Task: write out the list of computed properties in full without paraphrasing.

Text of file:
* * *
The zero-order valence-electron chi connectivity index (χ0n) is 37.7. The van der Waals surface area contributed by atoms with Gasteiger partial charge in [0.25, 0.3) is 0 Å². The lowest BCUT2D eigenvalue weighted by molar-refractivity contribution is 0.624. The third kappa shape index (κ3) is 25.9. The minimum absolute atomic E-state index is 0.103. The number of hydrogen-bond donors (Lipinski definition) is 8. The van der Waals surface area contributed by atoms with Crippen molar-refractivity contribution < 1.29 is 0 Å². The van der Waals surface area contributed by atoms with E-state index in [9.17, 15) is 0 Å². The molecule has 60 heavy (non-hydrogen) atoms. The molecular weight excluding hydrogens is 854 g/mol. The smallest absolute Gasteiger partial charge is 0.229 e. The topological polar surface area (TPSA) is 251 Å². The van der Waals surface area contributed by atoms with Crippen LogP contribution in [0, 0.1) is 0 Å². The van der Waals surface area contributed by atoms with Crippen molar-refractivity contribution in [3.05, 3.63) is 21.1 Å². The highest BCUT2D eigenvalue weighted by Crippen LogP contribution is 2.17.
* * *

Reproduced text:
The zero-order valence-electron chi connectivity index (χ0n) is 37.7. The van der Waals surface area contributed by atoms with Gasteiger partial charge in [0.25, 0.3) is 0 Å². The lowest BCUT2D eigenvalue weighted by molar-refractivity contribution is 0.624. The third kappa shape index (κ3) is 25.9. The minimum absolute atomic E-state index is 0.103. The number of hydrogen-bond donors (Lipinski definition) is 8. The van der Waals surface area contributed by atoms with Crippen molar-refractivity contribution < 1.29 is 0 Å². The van der Waals surface area contributed by atoms with E-state index in [9.17, 15) is 0 Å². The molecule has 60 heavy (non-hydrogen) atoms. The molecular weight excluding hydrogens is 854 g/mol. The smallest absolute Gasteiger partial charge is 0.229 e. The topological polar surface area (TPSA) is 251 Å². The van der Waals surface area contributed by atoms with Crippen LogP contribution in [0, 0.1) is 0 Å². The van der Waals surface area contributed by atoms with Crippen molar-refractivity contribution in [3.05, 3.63) is 21.1 Å². The highest BCUT2D eigenvalue weighted by Crippen LogP contribution is 2.17.